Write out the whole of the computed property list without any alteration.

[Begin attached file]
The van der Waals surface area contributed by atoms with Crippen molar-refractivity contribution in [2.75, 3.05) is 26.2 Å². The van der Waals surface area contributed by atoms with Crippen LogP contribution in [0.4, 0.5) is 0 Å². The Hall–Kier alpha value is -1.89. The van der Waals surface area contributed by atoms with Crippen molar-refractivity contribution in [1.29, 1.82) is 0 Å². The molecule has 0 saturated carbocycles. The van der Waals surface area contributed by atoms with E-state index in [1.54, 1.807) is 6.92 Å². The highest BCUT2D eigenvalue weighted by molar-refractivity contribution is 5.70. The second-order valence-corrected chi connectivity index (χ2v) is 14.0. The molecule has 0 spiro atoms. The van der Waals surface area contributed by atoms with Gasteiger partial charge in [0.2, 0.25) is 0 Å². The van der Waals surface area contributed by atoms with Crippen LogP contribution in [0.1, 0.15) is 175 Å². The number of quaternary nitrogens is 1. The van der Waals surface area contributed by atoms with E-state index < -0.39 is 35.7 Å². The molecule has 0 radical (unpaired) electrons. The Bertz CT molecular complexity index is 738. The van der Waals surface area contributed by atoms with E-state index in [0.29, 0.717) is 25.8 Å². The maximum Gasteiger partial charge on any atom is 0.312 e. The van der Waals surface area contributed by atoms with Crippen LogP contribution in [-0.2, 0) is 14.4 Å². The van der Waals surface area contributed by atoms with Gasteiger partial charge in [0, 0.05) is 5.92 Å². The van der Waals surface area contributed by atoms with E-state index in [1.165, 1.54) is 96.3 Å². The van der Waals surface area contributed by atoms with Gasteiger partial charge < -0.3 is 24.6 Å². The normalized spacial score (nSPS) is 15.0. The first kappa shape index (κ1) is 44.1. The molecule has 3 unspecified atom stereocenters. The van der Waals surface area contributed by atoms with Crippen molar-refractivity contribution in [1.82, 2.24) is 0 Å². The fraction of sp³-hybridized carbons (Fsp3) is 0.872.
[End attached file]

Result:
The van der Waals surface area contributed by atoms with Crippen molar-refractivity contribution in [2.75, 3.05) is 26.2 Å². The van der Waals surface area contributed by atoms with Crippen LogP contribution in [0.4, 0.5) is 0 Å². The Hall–Kier alpha value is -1.89. The van der Waals surface area contributed by atoms with Crippen molar-refractivity contribution in [1.29, 1.82) is 0 Å². The molecule has 0 saturated carbocycles. The van der Waals surface area contributed by atoms with E-state index in [1.54, 1.807) is 6.92 Å². The highest BCUT2D eigenvalue weighted by molar-refractivity contribution is 5.70. The second-order valence-corrected chi connectivity index (χ2v) is 14.0. The molecule has 0 spiro atoms. The van der Waals surface area contributed by atoms with Gasteiger partial charge in [0.2, 0.25) is 0 Å². The van der Waals surface area contributed by atoms with Crippen LogP contribution in [0.1, 0.15) is 175 Å². The number of quaternary nitrogens is 1. The van der Waals surface area contributed by atoms with E-state index < -0.39 is 35.7 Å². The molecule has 0 radical (unpaired) electrons. The Bertz CT molecular complexity index is 738. The van der Waals surface area contributed by atoms with E-state index in [0.29, 0.717) is 25.8 Å². The maximum Gasteiger partial charge on any atom is 0.312 e. The van der Waals surface area contributed by atoms with Crippen LogP contribution in [-0.2, 0) is 14.4 Å². The van der Waals surface area contributed by atoms with Gasteiger partial charge in [0, 0.05) is 5.92 Å². The van der Waals surface area contributed by atoms with E-state index in [1.165, 1.54) is 96.3 Å². The van der Waals surface area contributed by atoms with Gasteiger partial charge < -0.3 is 24.6 Å². The normalized spacial score (nSPS) is 15.0. The first kappa shape index (κ1) is 44.1. The molecule has 3 unspecified atom stereocenters. The van der Waals surface area contributed by atoms with Crippen molar-refractivity contribution in [1.82, 2.24) is 0 Å². The fraction of sp³-hybridized carbons (Fsp3) is 0.872.